Got groceries and supplies today at Morrison's so I'm a lot more set now. :cheer2:
 

mella

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Before I left my Dad found some YouTube videos on British homes and they were pretty bang on. Two faucets in the bathroom sink, on/off switches for the power sockets (is it genuinely bad to just leave them on?)
Late to this thread... I now have switches on my sockets but for years did not and left things plugged in and on standby. Never had any issues - although I do have a friend who's obsessive about unplugging stuff.

Hope you're having a great time and settling in.
 

Miezekatze

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220 volts AC is a strange creature, so there probably is more risk of :yikes: if something is plugged into the socket while the switch is on.
Well we have 220 volts in Germany (and everywhere else in Europe) and I've never even heard of power sockets with on/off switches, so I doubt that has anyhting to do with the volt...but then we have other sockets in Germany...maybe with the British sockets it's needed for whatever reason.
 

Lara

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So a bit belated but I needed to write about my London trip before I started forgetting. I ended up playing tourist way more than expected but it was all fantastic.

I arrived the Thursday night before Easter weekend. It was an easy train ride and I was lucky to get a window seat, though I expect the scenery will be more noteworthy when I go to Edinburgh. Since I arrived at King’s Cross of course I had to see if there was a Harry Potter reference and found a whole store lol. But I didn’t hang around since Louis was expecting me. So I headed out and finally saw the Underground logo in person, at which point I was pretty much internally freaking out. :lol:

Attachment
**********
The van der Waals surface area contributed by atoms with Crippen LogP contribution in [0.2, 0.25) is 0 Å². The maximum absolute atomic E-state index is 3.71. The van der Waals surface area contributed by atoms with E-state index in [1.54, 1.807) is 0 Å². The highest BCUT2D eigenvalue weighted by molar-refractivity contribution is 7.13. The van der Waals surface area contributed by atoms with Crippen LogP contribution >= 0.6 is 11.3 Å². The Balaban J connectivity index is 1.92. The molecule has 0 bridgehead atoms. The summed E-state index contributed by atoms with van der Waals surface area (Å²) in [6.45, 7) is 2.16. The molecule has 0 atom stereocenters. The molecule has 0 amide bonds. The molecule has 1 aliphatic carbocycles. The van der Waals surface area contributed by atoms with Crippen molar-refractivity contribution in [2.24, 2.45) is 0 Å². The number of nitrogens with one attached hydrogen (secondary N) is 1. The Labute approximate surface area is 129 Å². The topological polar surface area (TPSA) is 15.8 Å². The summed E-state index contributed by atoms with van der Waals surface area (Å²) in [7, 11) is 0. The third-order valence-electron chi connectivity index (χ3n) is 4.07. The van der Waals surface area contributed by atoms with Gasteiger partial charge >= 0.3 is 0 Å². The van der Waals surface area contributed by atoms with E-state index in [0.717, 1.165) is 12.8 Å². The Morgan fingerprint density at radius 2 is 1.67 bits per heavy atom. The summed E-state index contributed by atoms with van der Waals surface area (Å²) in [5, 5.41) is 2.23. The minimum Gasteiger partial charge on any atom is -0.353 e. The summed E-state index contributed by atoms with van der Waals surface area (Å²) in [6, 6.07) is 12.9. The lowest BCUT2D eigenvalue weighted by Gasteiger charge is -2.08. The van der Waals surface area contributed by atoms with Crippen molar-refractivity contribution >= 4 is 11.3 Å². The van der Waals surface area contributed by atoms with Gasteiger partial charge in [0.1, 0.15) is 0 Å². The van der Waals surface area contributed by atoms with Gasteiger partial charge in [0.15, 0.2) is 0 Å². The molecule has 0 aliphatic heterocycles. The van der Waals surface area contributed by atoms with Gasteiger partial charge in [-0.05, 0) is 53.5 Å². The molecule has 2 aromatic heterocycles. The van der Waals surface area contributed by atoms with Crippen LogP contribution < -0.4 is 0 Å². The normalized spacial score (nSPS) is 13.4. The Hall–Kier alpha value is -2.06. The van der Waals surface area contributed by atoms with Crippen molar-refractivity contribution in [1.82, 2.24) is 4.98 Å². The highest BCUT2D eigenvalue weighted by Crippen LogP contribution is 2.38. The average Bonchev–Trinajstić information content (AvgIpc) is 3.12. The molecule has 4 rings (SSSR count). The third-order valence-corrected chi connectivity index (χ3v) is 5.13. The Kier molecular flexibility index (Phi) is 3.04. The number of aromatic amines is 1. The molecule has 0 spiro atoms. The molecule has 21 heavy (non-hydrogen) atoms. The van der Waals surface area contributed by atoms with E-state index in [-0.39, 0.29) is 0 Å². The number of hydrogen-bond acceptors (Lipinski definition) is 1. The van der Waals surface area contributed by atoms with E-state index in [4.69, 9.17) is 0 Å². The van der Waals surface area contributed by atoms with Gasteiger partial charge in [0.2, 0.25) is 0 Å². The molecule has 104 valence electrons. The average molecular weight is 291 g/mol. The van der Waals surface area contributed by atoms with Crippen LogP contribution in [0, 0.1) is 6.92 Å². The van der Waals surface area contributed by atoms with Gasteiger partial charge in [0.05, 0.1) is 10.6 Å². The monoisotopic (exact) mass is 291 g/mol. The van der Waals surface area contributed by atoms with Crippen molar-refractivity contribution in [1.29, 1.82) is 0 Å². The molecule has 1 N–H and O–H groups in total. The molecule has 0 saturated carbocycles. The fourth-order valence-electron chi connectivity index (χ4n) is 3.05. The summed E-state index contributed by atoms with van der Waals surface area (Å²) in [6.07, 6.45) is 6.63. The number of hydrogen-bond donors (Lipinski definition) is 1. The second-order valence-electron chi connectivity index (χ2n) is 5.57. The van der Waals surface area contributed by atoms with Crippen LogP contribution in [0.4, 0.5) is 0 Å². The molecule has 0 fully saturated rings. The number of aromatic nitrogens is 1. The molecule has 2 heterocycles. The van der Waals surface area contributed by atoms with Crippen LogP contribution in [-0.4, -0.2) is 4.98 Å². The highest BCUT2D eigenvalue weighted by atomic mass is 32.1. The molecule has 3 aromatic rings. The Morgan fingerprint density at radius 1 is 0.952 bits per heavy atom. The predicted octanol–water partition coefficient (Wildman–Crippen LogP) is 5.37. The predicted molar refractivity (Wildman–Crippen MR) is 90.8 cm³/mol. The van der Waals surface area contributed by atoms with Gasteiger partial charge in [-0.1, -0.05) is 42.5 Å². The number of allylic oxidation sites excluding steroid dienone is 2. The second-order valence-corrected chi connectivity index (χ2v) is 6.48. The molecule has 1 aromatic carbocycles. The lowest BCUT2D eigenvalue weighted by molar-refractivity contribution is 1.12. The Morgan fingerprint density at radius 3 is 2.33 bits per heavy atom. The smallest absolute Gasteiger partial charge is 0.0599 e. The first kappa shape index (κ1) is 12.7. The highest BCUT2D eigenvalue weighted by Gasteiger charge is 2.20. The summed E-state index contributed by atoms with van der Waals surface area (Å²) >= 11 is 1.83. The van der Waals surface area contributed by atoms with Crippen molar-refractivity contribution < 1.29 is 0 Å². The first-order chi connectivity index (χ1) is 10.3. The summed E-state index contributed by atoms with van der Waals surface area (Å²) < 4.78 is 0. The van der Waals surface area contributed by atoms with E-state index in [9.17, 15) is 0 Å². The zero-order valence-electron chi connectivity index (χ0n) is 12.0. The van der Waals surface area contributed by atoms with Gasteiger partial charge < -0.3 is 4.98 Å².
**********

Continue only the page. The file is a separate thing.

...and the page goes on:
It was great seeing Louis again, and Sweets (I’m sure I met him at least once previously) is extremely nice. I pretty much settled in for the evening so things pick up the next day.

I knew the weather was going to be less than ideal (it pretty much ranged from ok at best to miserable at worse during my stay) so since it was still dry I went straight to Kensington Gardens Friday morning. I walked from the Italian Gardens, passing the Diana playground to Kensington Palace. Either it was too early or closed for Good Friday, so I continued on to Kensington High Street and walked till I reached Holland Park. I’m glad I went in and persisted in heading to the Kyoto Garden because I fell in love with it. So so peaceful.

I took the tube back, had lunch and by then the rain hit hard so I figured a museum was best. I did have to wait outside a bit anyway, but I got into the British Museum and was able to see the Rosetta stone and mummies – very impressive! I also enjoyed the ancient Chinese ceramics, and it was neat to look at scrolls from the 1100’s and actually recognize some kanji from my Japanese studies. Which inspired me to check out a Japanese bookstore near Picadilly afterward, not nearly as big as Kinokuniya in NYC but more than I can get in Montreal! (I picked up a grammar reference book I’d wanted.)